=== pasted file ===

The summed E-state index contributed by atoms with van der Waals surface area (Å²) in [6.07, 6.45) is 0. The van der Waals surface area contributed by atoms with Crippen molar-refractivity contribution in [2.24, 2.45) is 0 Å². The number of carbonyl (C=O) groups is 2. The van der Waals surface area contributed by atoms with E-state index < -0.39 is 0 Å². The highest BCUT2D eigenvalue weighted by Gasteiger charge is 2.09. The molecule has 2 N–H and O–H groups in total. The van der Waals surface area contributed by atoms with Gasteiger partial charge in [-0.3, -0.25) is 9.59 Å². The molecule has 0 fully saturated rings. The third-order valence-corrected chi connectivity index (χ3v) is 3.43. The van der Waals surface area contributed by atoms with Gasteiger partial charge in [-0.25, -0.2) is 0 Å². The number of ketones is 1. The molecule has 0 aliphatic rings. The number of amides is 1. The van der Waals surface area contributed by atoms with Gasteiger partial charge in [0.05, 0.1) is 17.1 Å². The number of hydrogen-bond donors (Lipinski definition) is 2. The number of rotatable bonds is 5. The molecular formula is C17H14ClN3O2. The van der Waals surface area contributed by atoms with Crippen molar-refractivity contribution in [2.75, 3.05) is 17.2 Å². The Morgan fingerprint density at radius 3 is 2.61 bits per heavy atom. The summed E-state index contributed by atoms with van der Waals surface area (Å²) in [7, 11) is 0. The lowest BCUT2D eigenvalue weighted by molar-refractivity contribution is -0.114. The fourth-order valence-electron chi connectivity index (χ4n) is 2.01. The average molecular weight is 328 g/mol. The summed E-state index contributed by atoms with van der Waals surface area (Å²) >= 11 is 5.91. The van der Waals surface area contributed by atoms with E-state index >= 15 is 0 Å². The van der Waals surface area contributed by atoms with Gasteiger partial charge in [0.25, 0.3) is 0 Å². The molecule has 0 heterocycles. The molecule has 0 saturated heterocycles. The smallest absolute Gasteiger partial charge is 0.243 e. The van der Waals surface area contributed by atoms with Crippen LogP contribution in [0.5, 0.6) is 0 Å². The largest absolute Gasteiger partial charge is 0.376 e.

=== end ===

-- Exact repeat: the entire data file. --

The summed E-state index contributed by atoms with van der Waals surface area (Å²) in [6.07, 6.45) is 0. The van der Waals surface area contributed by atoms with Crippen molar-refractivity contribution in [2.24, 2.45) is 0 Å². The number of carbonyl (C=O) groups is 2. The van der Waals surface area contributed by atoms with E-state index < -0.39 is 0 Å². The highest BCUT2D eigenvalue weighted by Gasteiger charge is 2.09. The molecule has 2 N–H and O–H groups in total. The van der Waals surface area contributed by atoms with Gasteiger partial charge in [-0.3, -0.25) is 9.59 Å². The molecule has 0 fully saturated rings. The third-order valence-corrected chi connectivity index (χ3v) is 3.43. The van der Waals surface area contributed by atoms with Gasteiger partial charge in [-0.25, -0.2) is 0 Å². The number of ketones is 1. The molecule has 0 aliphatic rings. The number of amides is 1. The van der Waals surface area contributed by atoms with Gasteiger partial charge in [0.05, 0.1) is 17.1 Å². The number of hydrogen-bond donors (Lipinski definition) is 2. The number of rotatable bonds is 5. The molecular formula is C17H14ClN3O2. The van der Waals surface area contributed by atoms with Crippen molar-refractivity contribution in [2.75, 3.05) is 17.2 Å². The Morgan fingerprint density at radius 3 is 2.61 bits per heavy atom. The summed E-state index contributed by atoms with van der Waals surface area (Å²) in [7, 11) is 0. The lowest BCUT2D eigenvalue weighted by molar-refractivity contribution is -0.114. The fourth-order valence-electron chi connectivity index (χ4n) is 2.01. The average molecular weight is 328 g/mol. The summed E-state index contributed by atoms with van der Waals surface area (Å²) >= 11 is 5.91. The van der Waals surface area contributed by atoms with E-state index >= 15 is 0 Å². The van der Waals surface area contributed by atoms with Gasteiger partial charge in [0.25, 0.3) is 0 Å². The molecule has 0 heterocycles. The molecule has 0 saturated heterocycles. The smallest absolute Gasteiger partial charge is 0.243 e. The van der Waals surface area contributed by atoms with Crippen LogP contribution in [0.5, 0.6) is 0 Å². The largest absolute Gasteiger partial charge is 0.376 e.